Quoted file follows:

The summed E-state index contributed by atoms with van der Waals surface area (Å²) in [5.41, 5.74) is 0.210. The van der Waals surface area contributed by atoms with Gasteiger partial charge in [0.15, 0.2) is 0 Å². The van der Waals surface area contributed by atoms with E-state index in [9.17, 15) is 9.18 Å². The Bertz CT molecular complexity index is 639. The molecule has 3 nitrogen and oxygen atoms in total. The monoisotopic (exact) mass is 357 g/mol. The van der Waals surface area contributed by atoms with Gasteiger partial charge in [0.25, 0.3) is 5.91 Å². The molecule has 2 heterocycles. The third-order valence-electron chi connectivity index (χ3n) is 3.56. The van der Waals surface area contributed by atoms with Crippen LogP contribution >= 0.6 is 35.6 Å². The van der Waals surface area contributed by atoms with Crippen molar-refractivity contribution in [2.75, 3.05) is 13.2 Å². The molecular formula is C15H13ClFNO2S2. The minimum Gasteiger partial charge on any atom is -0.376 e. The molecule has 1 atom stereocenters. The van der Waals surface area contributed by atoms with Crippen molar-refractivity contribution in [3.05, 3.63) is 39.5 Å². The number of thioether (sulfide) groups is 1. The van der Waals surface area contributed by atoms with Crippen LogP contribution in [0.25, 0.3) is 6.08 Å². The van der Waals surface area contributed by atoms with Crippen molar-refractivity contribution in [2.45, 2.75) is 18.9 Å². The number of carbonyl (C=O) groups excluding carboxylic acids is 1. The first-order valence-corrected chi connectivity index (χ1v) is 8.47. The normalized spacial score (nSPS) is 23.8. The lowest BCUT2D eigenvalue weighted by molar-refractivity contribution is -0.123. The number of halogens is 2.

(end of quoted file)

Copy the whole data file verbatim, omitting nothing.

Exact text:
The summed E-state index contributed by atoms with van der Waals surface area (Å²) in [5.41, 5.74) is 0.210. The van der Waals surface area contributed by atoms with Gasteiger partial charge in [0.15, 0.2) is 0 Å². The van der Waals surface area contributed by atoms with E-state index in [9.17, 15) is 9.18 Å². The Bertz CT molecular complexity index is 639. The molecule has 3 nitrogen and oxygen atoms in total. The monoisotopic (exact) mass is 357 g/mol. The van der Waals surface area contributed by atoms with Gasteiger partial charge in [0.25, 0.3) is 5.91 Å². The molecule has 2 heterocycles. The third-order valence-electron chi connectivity index (χ3n) is 3.56. The van der Waals surface area contributed by atoms with Crippen LogP contribution >= 0.6 is 35.6 Å². The van der Waals surface area contributed by atoms with Crippen molar-refractivity contribution in [2.75, 3.05) is 13.2 Å². The molecular formula is C15H13ClFNO2S2. The minimum Gasteiger partial charge on any atom is -0.376 e. The molecule has 1 atom stereocenters. The van der Waals surface area contributed by atoms with Crippen molar-refractivity contribution in [3.05, 3.63) is 39.5 Å². The number of thioether (sulfide) groups is 1. The van der Waals surface area contributed by atoms with Crippen LogP contribution in [0.25, 0.3) is 6.08 Å². The van der Waals surface area contributed by atoms with Crippen molar-refractivity contribution in [2.45, 2.75) is 18.9 Å². The number of carbonyl (C=O) groups excluding carboxylic acids is 1. The first-order valence-corrected chi connectivity index (χ1v) is 8.47. The normalized spacial score (nSPS) is 23.8. The lowest BCUT2D eigenvalue weighted by molar-refractivity contribution is -0.123. The number of halogens is 2.